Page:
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Creating the best life for animals

Updated January 7, 2009

Look into the eyes of your family dog. What could those bright, attentive eyes and that tail, waving to and fro, mean? You may think you know what your dog needs and wants, but are you missing something?

Animals are conscious beings

“An animal is a conscious being that has feelings,” says Temple Grandin, Colorado State University animal sciences professor and animal welfare activist. The idea that animals have core emotions and that these feelings motivate their behavior is the basis for her new book, Animals Make Us Human: Creating the Best Life for Animals. The book is available this week in bookstores and online. 

Grandin calls the book one of the first of its kind intended for general readership. Textbooks in veterinary science and neuroscience have addressed the subject of emotions in animals, but have fallen short of saying how emotions relate to animal behavior.  

Why do dogs eat sofas? 

Grandin credits her co-author Catherine Johnson with coming up with the link between stereotypical behaviors in animals and their core emotions. “Catherine made that brilliant association,” Grandin says. “For example, the reason a gerbil digs relentlessly into the sawdust at the corner of his cage is that he’s motivated by fear, one of the core emotions. He wants cover from predators.”

In addition to revealing the emotions behind problematic behavior in animals, the book also shows us how to honor our bond with pets by challenging assumptions we’ve held about what makes animals content. We’re asked to “give them the best and happiest lives on their terms.”

The book moves beyond theory to practicality. “We’re giving people useful stuff to think about and work with, such as how to get cats to use the litter box and what to do about a dog that tears up the house while you’re gone,” Grandin says. “And there are insights into even worse behaviors – dogs that viciously attack other dogs or people.” 

Fear, rage, panic, and seeking

Fear is one of the core emotions detailed in the first chapter of the book. The others are rage, panic, separation anxiety, and seeking, which refers to an animal’s need to explore and satisfy its curiosity.

Grandin explains that, in dogs, fear can be exhibited as cowering in a corner or fighting.  A dog chews up the house when the owner is gone due to the panic-separation anxiety emotion. 

Dogs also may fight as a result of the seeking emotion, which motivates them to enlarge their territory and establish dominance.

“I was responsible for a section of the book that includes the research that supports our statements about the four core emotions,” Grandin said. 

Revolutionary thinking

Perhaps more convincing than hard science are Grandin’s unique insights into how animals act upon their feelings. Grandin’s autism, which was diagnosed when she was 3 years old, endows her with a keen sense for detail and a nervous system and emotional makeup that is more closely aligned with that of animals than humans.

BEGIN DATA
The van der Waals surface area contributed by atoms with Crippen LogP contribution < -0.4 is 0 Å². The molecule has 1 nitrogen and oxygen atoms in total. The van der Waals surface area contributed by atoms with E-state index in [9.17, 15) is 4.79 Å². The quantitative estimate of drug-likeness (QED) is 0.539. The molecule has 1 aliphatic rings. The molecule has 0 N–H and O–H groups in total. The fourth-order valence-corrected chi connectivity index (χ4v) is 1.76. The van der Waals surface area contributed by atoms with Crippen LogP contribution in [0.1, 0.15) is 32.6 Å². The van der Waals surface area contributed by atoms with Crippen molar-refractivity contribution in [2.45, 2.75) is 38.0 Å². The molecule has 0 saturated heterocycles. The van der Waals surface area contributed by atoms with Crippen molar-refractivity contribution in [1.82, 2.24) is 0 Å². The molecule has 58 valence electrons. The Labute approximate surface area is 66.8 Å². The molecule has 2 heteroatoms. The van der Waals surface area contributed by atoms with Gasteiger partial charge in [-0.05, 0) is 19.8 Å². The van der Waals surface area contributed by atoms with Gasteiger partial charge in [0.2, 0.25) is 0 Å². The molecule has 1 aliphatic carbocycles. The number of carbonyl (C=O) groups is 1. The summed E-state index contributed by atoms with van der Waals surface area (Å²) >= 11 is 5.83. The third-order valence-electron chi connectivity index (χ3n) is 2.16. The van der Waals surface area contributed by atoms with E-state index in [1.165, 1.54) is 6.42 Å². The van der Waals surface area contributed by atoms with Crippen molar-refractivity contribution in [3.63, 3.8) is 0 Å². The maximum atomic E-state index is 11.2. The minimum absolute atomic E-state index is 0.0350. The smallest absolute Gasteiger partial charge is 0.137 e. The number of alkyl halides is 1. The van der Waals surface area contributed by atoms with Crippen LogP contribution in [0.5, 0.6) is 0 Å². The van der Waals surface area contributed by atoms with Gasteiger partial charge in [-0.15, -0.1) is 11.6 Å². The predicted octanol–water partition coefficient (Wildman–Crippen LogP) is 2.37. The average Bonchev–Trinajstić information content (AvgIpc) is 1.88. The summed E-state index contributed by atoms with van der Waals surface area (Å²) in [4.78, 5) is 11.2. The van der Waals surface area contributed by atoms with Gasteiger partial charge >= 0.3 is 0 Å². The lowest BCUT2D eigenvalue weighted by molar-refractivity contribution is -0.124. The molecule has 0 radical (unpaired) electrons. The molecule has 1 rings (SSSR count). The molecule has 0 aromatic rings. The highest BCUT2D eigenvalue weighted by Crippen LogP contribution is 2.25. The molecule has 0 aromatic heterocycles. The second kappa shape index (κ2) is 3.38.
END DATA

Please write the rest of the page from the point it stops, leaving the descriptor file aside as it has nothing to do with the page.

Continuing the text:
“I am hypersensitive to sensory detail, and animals are, too. The normal human brain drops out these details and conceptualizes things.

“Like many animals, my primary emotion is fear,” Grandin plainly admits. Because she understands what frightens animals, she has revolutionized what it means to treat animals humanely. She’s used her abilities to improve the quality of life for animals by working as a consultant and designer of livestock handling facilities.

With her new book, she is advocating that we pay closer attention to what our pets sense in their environments and make adjustments to create less stressful lives for them. 

Too many animals isolated

Grandin also firmly believes that we should have more interaction with our pets. “A lot of dogs are messed up because they are living such isolated, regimented lives,” she says. “So what we have to do is give them a lot of attention, take them on long walks, play with them, exercise them.

“There are genetic differences, of course, between dogs. If you have a fat dog, he might be content just sleeping away the day. But a young, athletic dog needs a lot of exercise, work, and attention.”

Our bond with animals

Some people’s reaction to the idea of spending more quality moments with pets might be, “Where will I find the time?” But most of us are motivated to keep our pets happy.

The human connection to animals is a long-standing one. Researchers believe that dogs have been fireside companions for humans for tens of thousands of years. Some of the most dramatic evidence of this was the discovery in Israel of a woman buried 12,000 years ago with a puppy in her hands.

“Humans have co-existed and co-evolved with dogs,” Grandin says. To be human wouldn’t mean what it means today if we hadn’t been impacted by the fact that we evolved alongside the canine species.

In an earlier book, Animals in Translation, Grandin writes, “People were animals, too, once, and when we turned into human beings, we gave something up. Being close to animals brings some of it back.”

Book signing and discussion at Barnes & Noble on Jan. 23

On Friday, Jan. 23 at 7 p.m., Temple Grandin will appear at the Fort Collins Barnes & Noble bookstore at 4045 South College Avenue.  She will be discussing her book and signing copies. 

Photos credit: Angus Bremner, Bremner Photo, 1 Bruntsfield Terrace, Edinburgh EH10 4EX; tel. (01-31) 229-6637; mobile (07-71) 316-1963; e-mail angus@bremnerphoto.co.uk.